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News September 28, 2020

‘I made COVID my bitch’: Jaguar Jonze on finding her strength and fronting Reebok’s new brand campaign

Senior Journalist, B2B
‘I made COVID my bitch’: Jaguar Jonze on finding her strength and fronting Reebok’s new brand campaign

Three Aussie artists – Jaguar Jonze, Becca Hatch and Tarah Jane Scott – feature in Reebok’s latest ‘Not Your Princess’ campaign.

The campaign coincides with the release of Jonze’s track ‘Deadalive‘, which was written when the artist was trapped in New York during COVID-19 lockdowns.

“Deadalive was written because we were stuck in our apartment and there was just so much chaos and uncertainty and anxiety, and it was just this really strange, unknown, pressure-cooker environment,” she told The Music Network. 

And then Jonze made it back to Australia, and discovered she had the very disease which had caused her to be trapped in the first place.

“I don’t want to say I’m another artist that’s written about COVID-19, but for me it really was my only, one of my only avenues to get through what was a really difficult time with COVID, and it was just me expressing that uncertainty and that anxiety and that struggle with what life is and the death that’s around it.”

Jonze couldn’t sing for months and was in hospital for 40 days. For five months, she suffered from fatigue and shortness of breath. Plus, when she was ill, she craved the support, affection, closeness and touch of those close to her – a luxury not afforded to COVID-19 patients.

“I think it’s allowed me to explore different versions of creativity,” she said of emerging from the fog. “I feel like that’s what happens when you get boxed in – you find other ways to unbox yourself out of it.”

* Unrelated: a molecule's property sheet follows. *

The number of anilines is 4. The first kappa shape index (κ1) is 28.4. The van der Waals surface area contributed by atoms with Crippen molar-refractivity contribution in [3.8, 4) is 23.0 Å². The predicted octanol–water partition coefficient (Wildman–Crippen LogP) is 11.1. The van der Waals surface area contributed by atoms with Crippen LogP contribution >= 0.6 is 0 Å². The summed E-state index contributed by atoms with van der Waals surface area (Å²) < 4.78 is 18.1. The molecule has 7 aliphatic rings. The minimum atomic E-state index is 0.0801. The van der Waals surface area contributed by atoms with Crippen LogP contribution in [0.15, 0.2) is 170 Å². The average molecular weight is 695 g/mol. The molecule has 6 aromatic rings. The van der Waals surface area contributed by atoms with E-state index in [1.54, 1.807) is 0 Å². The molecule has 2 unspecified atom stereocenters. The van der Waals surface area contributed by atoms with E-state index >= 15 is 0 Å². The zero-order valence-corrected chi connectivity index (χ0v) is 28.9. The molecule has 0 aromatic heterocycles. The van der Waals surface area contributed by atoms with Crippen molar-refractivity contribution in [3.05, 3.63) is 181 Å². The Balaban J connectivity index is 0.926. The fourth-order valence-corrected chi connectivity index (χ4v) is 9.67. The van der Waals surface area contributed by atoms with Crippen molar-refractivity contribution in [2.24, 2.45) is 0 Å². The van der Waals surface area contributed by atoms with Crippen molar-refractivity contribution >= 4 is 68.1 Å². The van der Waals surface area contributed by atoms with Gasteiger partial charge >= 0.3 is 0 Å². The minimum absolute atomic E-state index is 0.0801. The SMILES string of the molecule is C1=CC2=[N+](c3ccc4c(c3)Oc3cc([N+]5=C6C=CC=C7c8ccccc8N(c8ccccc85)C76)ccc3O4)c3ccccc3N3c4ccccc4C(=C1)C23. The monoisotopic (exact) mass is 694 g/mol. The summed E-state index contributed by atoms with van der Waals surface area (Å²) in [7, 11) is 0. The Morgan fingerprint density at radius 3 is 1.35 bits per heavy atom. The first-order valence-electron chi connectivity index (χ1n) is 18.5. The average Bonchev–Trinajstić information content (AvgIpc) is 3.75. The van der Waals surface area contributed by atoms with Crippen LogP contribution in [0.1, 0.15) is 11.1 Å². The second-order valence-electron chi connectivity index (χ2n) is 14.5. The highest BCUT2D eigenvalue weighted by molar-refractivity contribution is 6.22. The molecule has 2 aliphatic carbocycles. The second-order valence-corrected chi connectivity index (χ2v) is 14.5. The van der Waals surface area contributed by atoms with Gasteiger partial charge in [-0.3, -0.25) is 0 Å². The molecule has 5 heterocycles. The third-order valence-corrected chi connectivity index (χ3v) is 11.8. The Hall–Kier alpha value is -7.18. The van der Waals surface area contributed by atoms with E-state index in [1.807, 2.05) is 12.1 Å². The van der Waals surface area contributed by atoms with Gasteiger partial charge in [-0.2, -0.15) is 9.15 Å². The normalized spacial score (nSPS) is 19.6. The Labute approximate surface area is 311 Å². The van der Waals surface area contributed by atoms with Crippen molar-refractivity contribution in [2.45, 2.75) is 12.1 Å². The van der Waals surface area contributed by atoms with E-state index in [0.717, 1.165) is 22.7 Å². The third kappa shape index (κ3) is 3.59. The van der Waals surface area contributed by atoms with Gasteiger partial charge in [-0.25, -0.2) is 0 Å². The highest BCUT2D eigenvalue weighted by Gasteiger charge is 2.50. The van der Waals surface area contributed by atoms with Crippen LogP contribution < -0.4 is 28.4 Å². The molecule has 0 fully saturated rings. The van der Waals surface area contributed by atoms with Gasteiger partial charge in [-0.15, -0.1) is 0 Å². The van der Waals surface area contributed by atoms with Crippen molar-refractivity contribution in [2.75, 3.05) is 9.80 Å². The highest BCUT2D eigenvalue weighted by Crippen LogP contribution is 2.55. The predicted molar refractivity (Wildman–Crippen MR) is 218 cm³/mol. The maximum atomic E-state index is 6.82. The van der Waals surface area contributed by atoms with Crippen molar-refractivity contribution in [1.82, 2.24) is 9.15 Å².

This evolution – where Jonze had to grieve for the year that could have been, and determine her success based on her own parameters, not those placed upon her – made the Reebok brand collaboration a perfect fit.

‘Not Your Princess’ “celebrates female strength and unapologetic confidence”, the brand said, and is being used to relaunch the its Princess franchise.

The campaign concept is an homage to a 2001 effort ‘It’s A Woman’s World’ which featured recording artist Missy Elliott, alongside tennis star Venus Williams and the WNBA’s Jennifer Azzi.

Arna Johnstone, brand director at Reebok Pacific, said the new iteration of the campaign pays respect to women who boldly defy convention.

“This gives Reebok the opportunity to honour a new generation of change makers whom are unapologetic in their unique identities, as they pursue excellence in their chosen industries,” Johnstone said.

“By giving a platform to these three exceptional young Australian women, Reebok hopes to continue to encourage women everywhere to make their mark in their chosen fields and speak up on topics that matter to them.”

Jonze said the campaign resonated with her, and her gradual realisation that there are fights, and conversations, which need to be had.

“I’m extremely fussy. I’d say no most of the time [to working with brands], just because I always want to have authenticity and genuineness with who I am as an artist. For me, I’m not passionate about music or art, I’m passionate about connection and storytelling, and that requires truth and honesty. And so I really have to connect and relate with the brand for me to collaborate and share conversations with them, because otherwise I don’t feel like I’m being true to myself and true to my audience,” she said.

“I think it fits [my personal brand] because it’s a campaign about fighting your own fight and pushing forward to ensure that you’re putting yourself, your genuine self, out there, your artistry, you’re making changes within yourself and your direct community. There’s a social justice [element] in there as well, and I think that just all relates to me as well.

“I never thought of myself to be an advocate or a loud fighter for anything, but life just seems to keep piling things on my lap, and it made me have no choice but to really feel like it’s necessary, and so I stopped fighting, and started fighting as well, and now I’ve started doing that, I’ve realised how important it is that these campaigns exist.”

As for what comes next for the artist who just this year has been trapped overseas, battled a pandemic on a personal level, released a song and worked with an international brand, she said it’s all about taking baby steps and finding new wins amidst the chaos and uncertainty.

“I feel like I’ve done that anyway, and I also made COVID my bitch.”


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